For Quinnipiac University School of Law, 2014 will bring profound change as we move to a new location; forge new cross-disciplinary partnerships with Quinnipiac’s schools of medicine, business and education; and deepen our existing partnerships with the profession. All of these changes will enable us more effectively to pursue our mission: educating the whole lawyer to understand and serve the whole client.

In July 2014, we will move the law school to a newly-designed and renovated building on Quinnipiac’s North Haven Campus. The new law center will encompass more than 150,000 square feet on three floors. It will provide 40 percent more space for our clinical programs. Our library will feature a two-story atrium and three reading rooms (including one devoted to our alumni) and a beautiful “Library Commons” we expect to serve as an intellectual center of gravity to host trainings and workshops.

In addition to standard large classrooms for lecture and discussion, we’ll have seminar-style rooms and flexible classrooms that can be easily rearranged for experiential learning. A new collaborative-style classroom will be wired to let small groups of students draft documents on a shared monitor, while a teacher has the option to display each group’s work on a larger screen so the class can compare projects. Even our largest classrooms facilitate collaboration; they allow students to move seamlessly from lecture to small group, simply by spinning their chairs and gathering around smaller, elliptical tables that alternate with more traditional classroom countertops.

Continuing our excellence in advocacy and dispute resolution, we’ll make full use of a suite of classrooms designed for trial practice, negotiation, mediation, and arbitration. Our 180-seat, two-tiered courtroom with judges’ chambers and jury deliberation room will accommodate our trial advocacy courses and mock trial teams and provide a comfortable space for conferences and symposia, many co-sponsored by groups from the practicing bar. To support our path-breaking course in “Visual Persuasion and the Law,” we’ll have a film editing studio adjacent to a flexible classroom where students can create the visual aids that support effective advocacy.

We expect our building dedication ceremony in the fall of 2014 to be an inspiring gathering of our alumni and friends.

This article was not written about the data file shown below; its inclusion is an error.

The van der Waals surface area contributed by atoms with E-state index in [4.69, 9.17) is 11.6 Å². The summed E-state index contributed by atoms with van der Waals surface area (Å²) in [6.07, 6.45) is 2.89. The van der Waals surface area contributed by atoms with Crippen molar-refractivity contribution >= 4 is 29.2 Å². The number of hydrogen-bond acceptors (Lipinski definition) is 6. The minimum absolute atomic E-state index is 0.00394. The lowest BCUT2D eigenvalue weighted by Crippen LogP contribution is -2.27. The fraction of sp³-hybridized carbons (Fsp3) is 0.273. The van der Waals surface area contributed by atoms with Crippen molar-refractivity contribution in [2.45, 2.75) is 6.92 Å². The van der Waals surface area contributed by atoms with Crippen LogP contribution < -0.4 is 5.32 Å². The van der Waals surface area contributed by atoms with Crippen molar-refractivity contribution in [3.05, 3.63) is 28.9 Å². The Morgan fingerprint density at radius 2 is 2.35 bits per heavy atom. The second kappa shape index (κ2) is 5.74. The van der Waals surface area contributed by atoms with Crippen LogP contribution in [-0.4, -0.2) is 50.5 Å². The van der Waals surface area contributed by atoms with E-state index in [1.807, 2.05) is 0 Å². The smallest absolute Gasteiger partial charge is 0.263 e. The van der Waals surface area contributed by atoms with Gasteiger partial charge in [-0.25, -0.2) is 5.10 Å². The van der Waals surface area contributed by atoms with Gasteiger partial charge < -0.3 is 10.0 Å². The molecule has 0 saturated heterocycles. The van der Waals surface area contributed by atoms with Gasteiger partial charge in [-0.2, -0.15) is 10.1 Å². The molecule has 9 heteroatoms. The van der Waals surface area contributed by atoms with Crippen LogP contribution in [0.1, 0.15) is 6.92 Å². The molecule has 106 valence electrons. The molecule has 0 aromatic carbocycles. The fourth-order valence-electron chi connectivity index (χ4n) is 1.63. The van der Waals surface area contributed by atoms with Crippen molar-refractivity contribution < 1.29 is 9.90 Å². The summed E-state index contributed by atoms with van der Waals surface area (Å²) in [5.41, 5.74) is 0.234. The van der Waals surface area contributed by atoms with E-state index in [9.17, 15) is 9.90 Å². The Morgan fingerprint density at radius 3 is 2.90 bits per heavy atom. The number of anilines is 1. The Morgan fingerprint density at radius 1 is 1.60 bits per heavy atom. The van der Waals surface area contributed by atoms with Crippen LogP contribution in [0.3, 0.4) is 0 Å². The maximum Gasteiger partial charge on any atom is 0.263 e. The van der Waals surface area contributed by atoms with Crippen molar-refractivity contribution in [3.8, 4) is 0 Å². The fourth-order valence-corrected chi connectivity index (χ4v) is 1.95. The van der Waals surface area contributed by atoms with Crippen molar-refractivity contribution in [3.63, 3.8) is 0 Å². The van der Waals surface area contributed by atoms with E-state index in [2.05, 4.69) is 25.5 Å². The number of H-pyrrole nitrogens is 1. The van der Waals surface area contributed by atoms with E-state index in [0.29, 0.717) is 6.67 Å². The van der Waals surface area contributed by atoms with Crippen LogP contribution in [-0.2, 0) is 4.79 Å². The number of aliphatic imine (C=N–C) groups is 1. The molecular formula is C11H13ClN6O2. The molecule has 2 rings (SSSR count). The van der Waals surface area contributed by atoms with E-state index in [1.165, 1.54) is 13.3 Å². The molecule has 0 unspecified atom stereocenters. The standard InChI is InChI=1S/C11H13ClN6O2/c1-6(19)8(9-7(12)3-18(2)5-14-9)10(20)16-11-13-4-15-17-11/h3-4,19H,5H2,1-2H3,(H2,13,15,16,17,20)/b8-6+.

Evolving Curriculum

A great building needs great programs, and we have several planned for 2014. In March, our Health Law Journal will host a symposium on Public Health and Gun Violence. Plans are also underway for the eighth Speziale Symposium on alternative dispute resolution, co-sponsored by the Connecticut Bar Foundation. It will be held in collaboration with Quinnipiac’s nearby schools of medicine, nursing and health sciences, and will focus on ADR in health care.

Our curriculum will continue to evolve in 2014. Len Dwarica, the director of our Center on Health Law and Policy, has already added two new courses to our health law curriculum: “Health Care Information Privacy” and “Federal Regulation of Health Care/Fraud and Abuse.”

This winter, we are rolling out two new practicum courses that blend doctrine and theory with real-world practice opportunities. Our “Bankruptcy Lab” is an optional, one-credit add-on to our standard bankruptcy course. Murtha Cullina partner Robert White has collaborated with full-time faculty member Alexander Meiklejohn to design a problem-based course in which students will participate in a variety of counseling and negotiation simulations involving financially troubled debtors.

This pilot course will likely become a model for future “labs” appended to doctrinal courses. These courses will also partner full- and part-time faculty, the better to bridge our students’ transition from theory to practice.